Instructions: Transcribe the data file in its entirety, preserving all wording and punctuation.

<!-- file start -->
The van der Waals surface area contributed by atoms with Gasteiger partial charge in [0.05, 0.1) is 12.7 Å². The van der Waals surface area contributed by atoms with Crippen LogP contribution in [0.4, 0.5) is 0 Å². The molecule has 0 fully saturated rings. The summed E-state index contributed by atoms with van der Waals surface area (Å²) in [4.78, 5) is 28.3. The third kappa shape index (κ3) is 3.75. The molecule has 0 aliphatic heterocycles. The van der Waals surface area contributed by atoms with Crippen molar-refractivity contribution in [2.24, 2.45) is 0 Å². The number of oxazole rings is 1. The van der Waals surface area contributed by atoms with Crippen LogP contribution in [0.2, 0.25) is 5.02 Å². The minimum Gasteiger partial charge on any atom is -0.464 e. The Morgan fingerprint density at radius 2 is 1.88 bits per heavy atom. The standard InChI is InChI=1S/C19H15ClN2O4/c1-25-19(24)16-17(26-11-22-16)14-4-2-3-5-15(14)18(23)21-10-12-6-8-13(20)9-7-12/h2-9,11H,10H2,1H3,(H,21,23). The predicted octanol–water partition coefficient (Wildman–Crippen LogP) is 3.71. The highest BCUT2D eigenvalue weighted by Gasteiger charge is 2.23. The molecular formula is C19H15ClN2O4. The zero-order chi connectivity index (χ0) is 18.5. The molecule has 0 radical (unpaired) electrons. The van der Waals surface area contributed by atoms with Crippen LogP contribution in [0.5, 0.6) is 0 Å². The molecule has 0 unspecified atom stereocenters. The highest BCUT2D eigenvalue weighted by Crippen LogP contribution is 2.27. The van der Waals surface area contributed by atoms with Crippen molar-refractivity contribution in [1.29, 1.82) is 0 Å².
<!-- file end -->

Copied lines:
The van der Waals surface area contributed by atoms with Gasteiger partial charge in [0.05, 0.1) is 12.7 Å². The van der Waals surface area contributed by atoms with Crippen LogP contribution in [0.4, 0.5) is 0 Å². The molecule has 0 fully saturated rings. The summed E-state index contributed by atoms with van der Waals surface area (Å²) in [4.78, 5) is 28.3. The third kappa shape index (κ3) is 3.75. The molecule has 0 aliphatic heterocycles. The van der Waals surface area contributed by atoms with Crippen molar-refractivity contribution in [2.24, 2.45) is 0 Å². The number of oxazole rings is 1. The van der Waals surface area contributed by atoms with Crippen LogP contribution in [0.2, 0.25) is 5.02 Å². The minimum Gasteiger partial charge on any atom is -0.464 e. The Morgan fingerprint density at radius 2 is 1.88 bits per heavy atom. The standard InChI is InChI=1S/C19H15ClN2O4/c1-25-19(24)16-17(26-11-22-16)14-4-2-3-5-15(14)18(23)21-10-12-6-8-13(20)9-7-12/h2-9,11H,10H2,1H3,(H,21,23). The predicted octanol–water partition coefficient (Wildman–Crippen LogP) is 3.71. The highest BCUT2D eigenvalue weighted by Gasteiger charge is 2.23. The molecular formula is C19H15ClN2O4. The zero-order chi connectivity index (χ0) is 18.5. The molecule has 0 radical (unpaired) electrons. The van der Waals surface area contributed by atoms with Crippen LogP contribution in [0.5, 0.6) is 0 Å². The molecule has 0 unspecified atom stereocenters. The highest BCUT2D eigenvalue weighted by Crippen LogP contribution is 2.27. The van der Waals surface area contributed by atoms with Crippen molar-refractivity contribution in [1.29, 1.82) is 0 Å².